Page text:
Stone, Lucy biographical name
(born Aug. 13, 1818, West Brookfield, Mass., U.S.died Oct. 18, 1893, Dorchester, Mass.) U.S. pioneer in the woman suffrage movement. A graduate of Oberlin College (1847), she became a lecturer for the Massachusetts Anti-Slavery Society. She soon began speaking for women's rights and helped organize women's-rights conventions in the 1850s. She retained her own name after her marriage to Henry Blackwell (1825–1909) as a protest against the unequal laws applicable to married women; other women who later chose to do the same called themselves Lucy Stoners. In 1869 she and Blackwell helped establish the American Woman Suffrage Association and founded the influential suffrage magazine Woman's Journal, which they edited until their deaths. They were assisted by their daughter Alice Stone Blackwell (1857–1950), who served as chief editor (1893–1917).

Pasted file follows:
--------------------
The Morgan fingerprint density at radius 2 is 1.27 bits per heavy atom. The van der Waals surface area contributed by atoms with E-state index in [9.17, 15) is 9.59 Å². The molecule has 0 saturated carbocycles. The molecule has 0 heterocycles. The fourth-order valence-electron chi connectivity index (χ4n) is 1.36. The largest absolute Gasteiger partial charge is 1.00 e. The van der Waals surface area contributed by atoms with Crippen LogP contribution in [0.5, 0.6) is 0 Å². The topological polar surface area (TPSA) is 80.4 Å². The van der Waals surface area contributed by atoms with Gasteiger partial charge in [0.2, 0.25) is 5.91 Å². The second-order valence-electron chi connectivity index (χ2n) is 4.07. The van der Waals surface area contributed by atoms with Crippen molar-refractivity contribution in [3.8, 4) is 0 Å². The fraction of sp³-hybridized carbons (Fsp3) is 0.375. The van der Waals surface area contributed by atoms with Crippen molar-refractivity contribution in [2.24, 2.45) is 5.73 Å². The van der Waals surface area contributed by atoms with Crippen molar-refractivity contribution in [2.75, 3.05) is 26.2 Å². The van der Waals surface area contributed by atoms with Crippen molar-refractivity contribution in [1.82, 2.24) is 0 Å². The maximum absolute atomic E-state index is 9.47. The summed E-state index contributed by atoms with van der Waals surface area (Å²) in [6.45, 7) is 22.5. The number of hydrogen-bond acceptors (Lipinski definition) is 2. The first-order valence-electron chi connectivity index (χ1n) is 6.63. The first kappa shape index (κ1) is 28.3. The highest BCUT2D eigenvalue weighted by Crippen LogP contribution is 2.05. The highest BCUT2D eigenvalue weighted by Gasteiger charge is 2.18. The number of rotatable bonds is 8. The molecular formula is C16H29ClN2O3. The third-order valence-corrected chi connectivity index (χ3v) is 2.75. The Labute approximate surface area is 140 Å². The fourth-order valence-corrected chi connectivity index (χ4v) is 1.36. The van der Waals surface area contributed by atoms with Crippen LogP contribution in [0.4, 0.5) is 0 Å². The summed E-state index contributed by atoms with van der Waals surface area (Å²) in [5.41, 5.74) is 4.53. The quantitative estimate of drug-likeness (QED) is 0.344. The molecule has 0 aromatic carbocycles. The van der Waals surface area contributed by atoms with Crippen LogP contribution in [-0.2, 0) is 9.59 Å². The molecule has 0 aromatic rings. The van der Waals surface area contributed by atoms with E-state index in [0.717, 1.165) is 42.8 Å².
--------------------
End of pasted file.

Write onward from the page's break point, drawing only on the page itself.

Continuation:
This entry comes from Encyclopædia Britannica Concise.
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